in the management of a canoe ,or dug-out on interior waters, have a wholesome indisposition to ,brave the rollers of the Atlantic outside, can well appreciate his helplessness. While his vessel may not have been derelict the evening before, and as long as the "animus revertendi" was reasonable and practicable: of performance, the next morning it was clearly derelict, andbutfor the fortunate interposition of the Mary Odell would in all likelihood soon have foundered. The rate of salvage remains to be determined. ',t'here seems to be on this subject no fixed rule nor binding precedent in admiralty, and the reward in derelict cases should generally be governed by the same principles as in other salvage cases, viz., in proportion to danger, to property value, risk of life, skill, labor. and the duration of the service. 2 Pars., Ship. Adm. 293. It may be taken as the prevailing disposition of admiralty courts, or, as has been said, as the general sense of the maritime law, that salvage in derelict should not in ordinary case::; go below one-third, and never, or almost never, above one-half of the value saved. There are cases where the salvage is attended with so little difficulty and peril that it would entitle the parties to little more than a quantum me7'Uit for work and labor done. It is true, I think, however, that it is within the legal exercise of the discretion of the court, even where the peril and risk of the salvor have not been very great, to give something more than a mere quantum meruit. On this question. "an enlarged policy," says Mr. Justice STORY, "looking to the safety and interest of the commercial world, decrees a liberal recompense, with a view to stimulate ambition by holding out what may be deemed an honorable reward. Nor should it be forgotten that the same policy has a strong tendency to discourage petty plundering and concealment of the property saved, and to induce salvors to bring it in good faith before judicial tribunals, and rely upon their justice for an ample remuneration." Rowe v. The Brig, 1 Mason,
The elegant and luminous Lord STOWELL, whose decisions possess as great weight in admiralty as do those of his brother Lord ELDON in equity, has also declared: "The principles on which the courts of admiralty proceed lead to a liberal remuneration in salvage cases; for they loek, not merely to the exact quantum of service performed in the case itself, but to the general interests of the navigation and commerce of the country, which are generally protected by exertions of tbis nature." Quoted in The EmulQus, 1 Sum. 207. In view of all the circumstances of this case, considering the loneliness of the coast, the almost absolute certainty that but for the Mary Odell the Fairfield would have been lost, and the completeness of the success, in the absence of allegations in the libel definitely showing the names and rank of the different persons who took part in the service, I award $500 for salvage, to be awarded as follows: To the owners $250; .to the master of the pilot-boat $25; to the person in command of the Fairfield, and who brought her into the Savannah river, $10; the re. maining $215 to be divided among all the officers and crew of the Mary Odell, including the master, in proportion to their respective wages, ex-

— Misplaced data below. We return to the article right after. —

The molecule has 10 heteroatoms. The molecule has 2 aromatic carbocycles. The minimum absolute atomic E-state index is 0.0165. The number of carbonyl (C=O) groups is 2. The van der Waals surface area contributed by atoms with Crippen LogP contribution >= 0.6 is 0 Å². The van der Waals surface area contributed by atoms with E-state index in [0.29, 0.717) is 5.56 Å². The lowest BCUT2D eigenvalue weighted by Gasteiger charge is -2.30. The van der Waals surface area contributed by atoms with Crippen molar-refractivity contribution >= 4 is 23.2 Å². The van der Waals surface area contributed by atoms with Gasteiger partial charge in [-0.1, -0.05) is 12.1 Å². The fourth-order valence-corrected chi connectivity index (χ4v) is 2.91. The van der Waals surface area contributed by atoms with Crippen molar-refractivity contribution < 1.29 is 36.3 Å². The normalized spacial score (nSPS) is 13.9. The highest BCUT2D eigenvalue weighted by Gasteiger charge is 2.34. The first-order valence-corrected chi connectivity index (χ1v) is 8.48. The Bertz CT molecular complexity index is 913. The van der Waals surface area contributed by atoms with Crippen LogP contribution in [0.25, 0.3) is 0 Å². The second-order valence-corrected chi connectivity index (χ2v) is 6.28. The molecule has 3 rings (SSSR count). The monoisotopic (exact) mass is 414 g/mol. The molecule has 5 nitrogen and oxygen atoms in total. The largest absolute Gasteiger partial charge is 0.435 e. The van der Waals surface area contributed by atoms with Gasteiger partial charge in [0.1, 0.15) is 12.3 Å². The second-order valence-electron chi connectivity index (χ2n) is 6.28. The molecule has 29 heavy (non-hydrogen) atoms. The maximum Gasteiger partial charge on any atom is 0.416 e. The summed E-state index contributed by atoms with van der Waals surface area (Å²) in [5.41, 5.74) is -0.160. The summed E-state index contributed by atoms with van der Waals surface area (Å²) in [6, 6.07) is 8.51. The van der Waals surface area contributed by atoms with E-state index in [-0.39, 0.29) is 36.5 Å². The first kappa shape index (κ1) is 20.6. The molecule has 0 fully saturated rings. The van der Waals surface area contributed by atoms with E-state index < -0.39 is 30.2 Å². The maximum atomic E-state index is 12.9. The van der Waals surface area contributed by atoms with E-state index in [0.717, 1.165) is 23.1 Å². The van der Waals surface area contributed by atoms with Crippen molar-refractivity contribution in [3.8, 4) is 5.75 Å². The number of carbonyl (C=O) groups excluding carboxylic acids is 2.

cept that the pilots on board for this. purpose are to rank as ordinary seamen. After payment of the clerks', marshals', and proctors' fees, amounting to 8279.75, and $46 to the Propellor Tow-boat Company; $10 to Daniel Cyler, watchman; $17.50 to the board of port wardens of Sa,-annah; and 820 to Henry T. Botts, for special services rendered the schooner and cargo as per bills rendered and of file,-the remainder of the fund, to-wit,the sum of $1,178.25, is awarded to Joseph A. Roberts, intervenor for the owner of the Fairfield.
fJJiltrict Court, South Carolina. April 19, 1887.)
8.u.VAGlIl-SUXT BY MORTGAGOR.
A mortgagor, before condition broken, can bring a libel for salvage, hebelng in the use, possession, and control of the vessel.
While it may pe that the mortgaA'ee of a salving vessel may claim salvage, where the circumstances put the mortgaged property in peril, proof that there exists against the salving vessel a recorded mortgage does not affect the right of the mortgagor to the compensation due for salvage.
In Admiralty. Salvage. Contest between mortgagor and mortgagee of salving vessel. MitcheU &: Smith, for libelant. Bryoo &: Bryan, for claimant. SIMONTON, J. The libel for salvage being by Thomas Young, owner of steam-tug Monarch, libelant, the respondent proposes to prove that Henry C. Cheves holds a recorded mortgage of the tug, and that as such he, and not his mortgagor is OWIJ.er. There can be no doubt that, under the law of South Carolina, the mortgagee of a chattel has in him the legal title, and is in a sense the owner of the property. Levi v. Legg, 23 S. C. 283. Grave doubts are E'ntertained as to the full application of this doctrine to the peculiar chattel called a "ship" or lC vessel," and to its adoption and enforcement in a court of admiralty. See Bogart v. The John Jay, 17 How. 402: "A debt secured by a mortgage of a ship does not give the ownership of it to the mortgagee. He may use the legal title to make the ship available for its payment. A legal title passes conditionally 110 the mortgagee." Entertaining this doubt, and for the sake of this opinion, expressing no decision upon it, I hold on other grounds that this libel can be maintained by the mortgagor. Whosoever has a qualified property in a salving vessel is entitled to share in the salvage award. He is owner pro hac. By qualified property is meant the right to the present use and possession. Thus, one who had hired a ship,
by Theodore M. Etting, Esq., of the Philadelphia bar.